On 5 Oct 2011, at 00:45, Tommy Pham wrote: > On Tue, Oct 4, 2011 at 4:11 PM, Stuart Dallas <stu...@3ft9.com> wrote: > On 5 Oct 2011, at 00:04, Mark Kelly wrote: > > > Hi. > > > > On Tuesday 04 Oct 2011 at 21:39 Stuart Dallas wrote: > > > >> http://stut.net/2011/09/15/mysql-real-escape-string-is-not-enough/ > > > > Thanks. I followed this link through and read the full message (having > > missed > > it the first time round), and while I find the idea of using base64 to > > sanitise text interesting I can also forsee a few difficulties: > > > > It would prevent anyone from accessing the database directly and getting > > meaningful results unless the en/decode is in triggers, or maybe stored > > procedures. No more one-off command-line queries. > > > > How would you search an encoded column for matching text? > > > > I'd be interested in any ideas folk have about these issues, or any others > > they can envisage with this proposal. > > Base64 encoding will work when the native base64 functions are available in > MySQL which will allow you to base64 encode the data into a statement like > INSERT INTO table SET field = FROM_BASE64("<?php echo base64_encode($data); > ?>") sorta thing. I'm still not a massive fan of that idea given that > prepared statements are an option, but it would work. > > -Stuart > > -- > Stuart Dallas > 3ft9 Ltd > http://3ft9.com/ > -- > > > Inserting and updating isn't the problem. I think Mark referring to is how > would that be implemented in this simple type of query: > > SELECT * FROM my_table WHERE col_name LIKE '%key word%'; > > If there's no viable mean to filter the data, that storage method/medium is > rather pointless, IMHO.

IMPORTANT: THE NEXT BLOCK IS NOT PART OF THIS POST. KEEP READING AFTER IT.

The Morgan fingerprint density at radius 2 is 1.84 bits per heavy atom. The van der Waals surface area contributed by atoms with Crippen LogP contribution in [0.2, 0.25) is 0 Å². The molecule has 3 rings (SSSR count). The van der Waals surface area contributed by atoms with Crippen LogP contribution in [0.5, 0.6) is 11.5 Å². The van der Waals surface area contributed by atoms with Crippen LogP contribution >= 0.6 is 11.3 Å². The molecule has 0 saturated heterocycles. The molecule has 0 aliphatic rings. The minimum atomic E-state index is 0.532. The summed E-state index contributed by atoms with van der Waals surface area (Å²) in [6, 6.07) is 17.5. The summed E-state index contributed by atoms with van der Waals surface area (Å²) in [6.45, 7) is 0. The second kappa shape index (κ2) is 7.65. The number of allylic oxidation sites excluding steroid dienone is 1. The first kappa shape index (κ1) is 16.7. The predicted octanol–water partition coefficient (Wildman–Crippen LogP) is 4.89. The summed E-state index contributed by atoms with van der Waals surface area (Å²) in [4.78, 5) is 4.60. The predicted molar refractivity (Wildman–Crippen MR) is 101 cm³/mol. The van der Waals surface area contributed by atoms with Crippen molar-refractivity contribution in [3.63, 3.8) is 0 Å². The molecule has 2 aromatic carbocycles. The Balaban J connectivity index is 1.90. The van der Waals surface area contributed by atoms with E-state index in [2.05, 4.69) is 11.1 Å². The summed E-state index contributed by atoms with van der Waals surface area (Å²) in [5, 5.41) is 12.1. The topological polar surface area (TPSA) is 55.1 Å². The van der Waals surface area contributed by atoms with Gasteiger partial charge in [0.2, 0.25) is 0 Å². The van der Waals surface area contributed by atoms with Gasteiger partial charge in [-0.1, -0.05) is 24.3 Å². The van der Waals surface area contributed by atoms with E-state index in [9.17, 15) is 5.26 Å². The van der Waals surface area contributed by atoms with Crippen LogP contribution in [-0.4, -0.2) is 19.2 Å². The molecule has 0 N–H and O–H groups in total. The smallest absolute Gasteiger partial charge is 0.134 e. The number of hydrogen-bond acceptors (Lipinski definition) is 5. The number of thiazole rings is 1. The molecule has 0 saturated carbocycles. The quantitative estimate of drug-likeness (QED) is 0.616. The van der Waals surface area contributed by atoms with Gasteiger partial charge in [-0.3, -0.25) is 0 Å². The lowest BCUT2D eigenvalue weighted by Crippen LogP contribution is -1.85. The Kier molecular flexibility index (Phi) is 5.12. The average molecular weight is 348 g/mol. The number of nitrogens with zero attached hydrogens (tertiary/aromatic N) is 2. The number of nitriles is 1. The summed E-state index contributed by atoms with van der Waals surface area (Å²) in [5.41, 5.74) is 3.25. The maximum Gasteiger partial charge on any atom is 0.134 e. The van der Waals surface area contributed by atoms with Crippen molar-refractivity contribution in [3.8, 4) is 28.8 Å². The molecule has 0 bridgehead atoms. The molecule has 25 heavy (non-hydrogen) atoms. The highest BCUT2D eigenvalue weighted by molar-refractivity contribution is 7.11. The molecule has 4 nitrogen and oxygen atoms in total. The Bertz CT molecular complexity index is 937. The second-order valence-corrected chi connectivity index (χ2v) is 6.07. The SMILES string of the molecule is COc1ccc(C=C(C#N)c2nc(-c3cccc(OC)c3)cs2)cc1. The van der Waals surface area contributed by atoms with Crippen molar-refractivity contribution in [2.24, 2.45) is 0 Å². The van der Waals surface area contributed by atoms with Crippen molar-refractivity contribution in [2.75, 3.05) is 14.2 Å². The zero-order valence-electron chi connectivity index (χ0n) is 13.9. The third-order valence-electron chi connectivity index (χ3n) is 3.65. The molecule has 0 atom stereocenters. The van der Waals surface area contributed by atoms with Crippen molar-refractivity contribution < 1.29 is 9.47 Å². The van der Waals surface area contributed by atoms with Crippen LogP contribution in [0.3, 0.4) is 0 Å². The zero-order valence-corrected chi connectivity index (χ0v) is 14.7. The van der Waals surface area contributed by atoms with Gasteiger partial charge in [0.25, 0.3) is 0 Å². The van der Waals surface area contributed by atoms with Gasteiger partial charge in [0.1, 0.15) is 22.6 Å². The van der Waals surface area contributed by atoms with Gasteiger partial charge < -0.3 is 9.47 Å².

Go back and read what I wrote again. Base64 is only being used to transmit the data to MySQL - it's being stored in the database in its decoded form. -Stuart -- Stuart Dallas 3ft9 Ltd http://3ft9.com/